you gave him a bloody nose,' said Mark with a laugh. 'Just showing him who was
boss,' said Jenner, laughing himself. 'And then he knocked your tooth out.'

    'It
was loose,' said Jenner. 'I put it under my pillow and got half a dollar the
next morning. That's twelve and a half pence to you.'

    'The
tooth fairy,' said Mark Farrow. 'I never did see that little bugger, much as I
tried to stay awake.'

    'Nor
me, I think it was a conspiracy.'

    'Good
times,' said Farrow.

    'But
don't it look small? The school.'

    'Yeah.
We grew up,' said Mark. 'Where to now?' Under Jenner's instructions Mark rolled
the car through back streets towards Brixton and this time Mark recognised the
route and shook his head in disbelief. 'Christ, not the Strand.'

    'The
very place,' said Jenner. 'Our next school. Strand Grammar. Always bloody
together. I couldn't get rid of the silly sod. He never thought I'd pass my
eleven plus. Mind you, nor did 1.1 always reckoned I'd end up at the Brixton
School of Building with the no-hopers. But couldn't let my boy go to the big
school all on his own. He'd have no one to protect him.'

    'No
one to get him into trouble more like,' said Farrow.

    'You
should've seen us, Mark,' said Jenner. 'That first day. All spiffed up like
toffs. Caps, blazers, white shirts, grey shorts. Can you imagine it now? We
weren't allowed to wear long trousers until we were in the second year.
Reckoned we wouldn't get into so much trouble in shorts. Boy, were they wrong.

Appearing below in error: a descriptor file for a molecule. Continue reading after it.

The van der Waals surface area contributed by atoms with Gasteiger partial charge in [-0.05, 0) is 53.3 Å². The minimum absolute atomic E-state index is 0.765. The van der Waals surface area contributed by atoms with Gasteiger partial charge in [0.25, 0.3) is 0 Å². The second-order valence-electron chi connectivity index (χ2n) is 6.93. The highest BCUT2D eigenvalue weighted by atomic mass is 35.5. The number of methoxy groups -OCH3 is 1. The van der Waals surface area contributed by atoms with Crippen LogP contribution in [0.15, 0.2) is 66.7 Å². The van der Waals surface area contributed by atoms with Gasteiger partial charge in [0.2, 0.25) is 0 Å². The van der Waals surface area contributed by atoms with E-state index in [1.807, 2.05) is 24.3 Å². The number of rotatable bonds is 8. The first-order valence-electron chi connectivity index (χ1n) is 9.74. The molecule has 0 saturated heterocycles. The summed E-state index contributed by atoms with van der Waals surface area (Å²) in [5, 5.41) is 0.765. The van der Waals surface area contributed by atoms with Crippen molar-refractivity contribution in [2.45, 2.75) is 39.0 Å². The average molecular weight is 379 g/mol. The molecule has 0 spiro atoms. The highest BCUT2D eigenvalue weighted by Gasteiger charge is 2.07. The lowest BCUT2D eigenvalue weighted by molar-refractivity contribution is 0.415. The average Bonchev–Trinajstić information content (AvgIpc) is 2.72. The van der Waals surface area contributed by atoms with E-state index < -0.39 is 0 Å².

The whole year our knees were skinned raw.' He laughed out loud at the memory
and Mark joined in. 'Weeds, they called us new kids,' Jenner went on, 'and the
older boys tried to put us head first down the toilets. We soon changed their
minds though. Fuckers. They'd never seen a pair like us. Yeah, we showed 'em.
Couple of them got bloody noses too, and they didn't try again. And we got
threatened with six of the best by the head. We were shitting ourselves.'

    'Did
he do it?' asked Mark, intrigued at this insight into the childhood of the
toughest man he'd ever known.

    'No.
We both cried our eyes out and he let us off. Crying with laughter more like.
But he was always easy. Not like the bloke who took over from him later. He
caned me so often I think I should have a permanent groove in my arse. I can't
believe I let it happen, but things were so different then.

    And I
knew if my old man found out he'd give it to me double. Now I reckon the
bastard was coming in his undies when he gave me six of the best. But he's dead
long ago, and I danced with joy when I heard about it.'

    The
Vogue stopped in Elm Park, Brixton Hill, the Mercedes still close behind. They
were outside another Victorian old school building, this with a statue of some
old philosopher with an open book on his knee and I young boy beside him,
mounted high on one wall. They both got out.

    'He
always hated that bloody statue, your dad.' said John Jenner. 'Scared the life
out of him. He was always scared without me around.'

    'You
were his best friend,' said Mark Farrow.

    'This
place looks small too,' said Jenner. 'Dump. Good job it closed years ago.'

    'What
is it now?'

    'Adult
education centre,' replied Jenner.

    Mark
looked up the road, a puzzled look on his face. 'Where's my old school then?'
he asked. Tulse Hill Comprehensive, the massive building that once dominated
the sky line of that part of south London, was gone.

    'Knocked
it down years ago. It was rotten with asbestos and everyone round here hated it
from day one.'

    'Me
included,' said Mark.

    'Yeah,
I know.' said Jenner. 'Come on then, let's go and have something to munch.'

BOOK: Guns Of Brixton